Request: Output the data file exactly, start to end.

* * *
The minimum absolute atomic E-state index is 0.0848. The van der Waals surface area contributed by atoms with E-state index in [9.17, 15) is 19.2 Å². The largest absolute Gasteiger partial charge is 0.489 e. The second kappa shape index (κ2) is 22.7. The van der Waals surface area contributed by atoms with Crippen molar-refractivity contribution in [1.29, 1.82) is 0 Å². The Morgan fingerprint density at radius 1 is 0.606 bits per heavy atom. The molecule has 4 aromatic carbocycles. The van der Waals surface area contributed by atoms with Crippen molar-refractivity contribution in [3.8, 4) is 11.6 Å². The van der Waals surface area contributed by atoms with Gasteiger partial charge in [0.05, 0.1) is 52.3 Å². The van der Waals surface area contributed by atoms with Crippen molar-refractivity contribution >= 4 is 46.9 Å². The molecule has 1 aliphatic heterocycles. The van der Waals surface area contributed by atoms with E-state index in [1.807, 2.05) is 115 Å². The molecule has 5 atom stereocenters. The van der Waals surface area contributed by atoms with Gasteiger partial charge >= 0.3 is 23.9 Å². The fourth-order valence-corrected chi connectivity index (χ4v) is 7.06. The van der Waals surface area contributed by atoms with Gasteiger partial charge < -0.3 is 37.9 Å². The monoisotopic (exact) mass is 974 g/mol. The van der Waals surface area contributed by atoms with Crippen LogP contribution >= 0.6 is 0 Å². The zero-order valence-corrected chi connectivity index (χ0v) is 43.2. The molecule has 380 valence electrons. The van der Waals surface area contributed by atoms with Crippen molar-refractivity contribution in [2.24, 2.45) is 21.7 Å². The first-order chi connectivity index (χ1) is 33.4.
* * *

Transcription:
The minimum absolute atomic E-state index is 0.0848. The van der Waals surface area contributed by atoms with E-state index in [9.17, 15) is 19.2 Å². The largest absolute Gasteiger partial charge is 0.489 e. The second kappa shape index (κ2) is 22.7. The van der Waals surface area contributed by atoms with Crippen molar-refractivity contribution in [1.29, 1.82) is 0 Å². The Morgan fingerprint density at radius 1 is 0.606 bits per heavy atom. The molecule has 4 aromatic carbocycles. The van der Waals surface area contributed by atoms with Crippen molar-refractivity contribution in [3.8, 4) is 11.6 Å². The van der Waals surface area contributed by atoms with Gasteiger partial charge in [0.05, 0.1) is 52.3 Å². The van der Waals surface area contributed by atoms with Crippen molar-refractivity contribution >= 4 is 46.9 Å². The molecule has 1 aliphatic heterocycles. The van der Waals surface area contributed by atoms with E-state index in [1.807, 2.05) is 115 Å². The molecule has 5 atom stereocenters. The van der Waals surface area contributed by atoms with Gasteiger partial charge >= 0.3 is 23.9 Å². The fourth-order valence-corrected chi connectivity index (χ4v) is 7.06. The van der Waals surface area contributed by atoms with Gasteiger partial charge < -0.3 is 37.9 Å². The monoisotopic (exact) mass is 974 g/mol. The van der Waals surface area contributed by atoms with Crippen LogP contribution >= 0.6 is 0 Å². The zero-order valence-corrected chi connectivity index (χ0v) is 43.2. The molecule has 380 valence electrons. The van der Waals surface area contributed by atoms with Crippen molar-refractivity contribution in [2.24, 2.45) is 21.7 Å². The first-order chi connectivity index (χ1) is 33.4.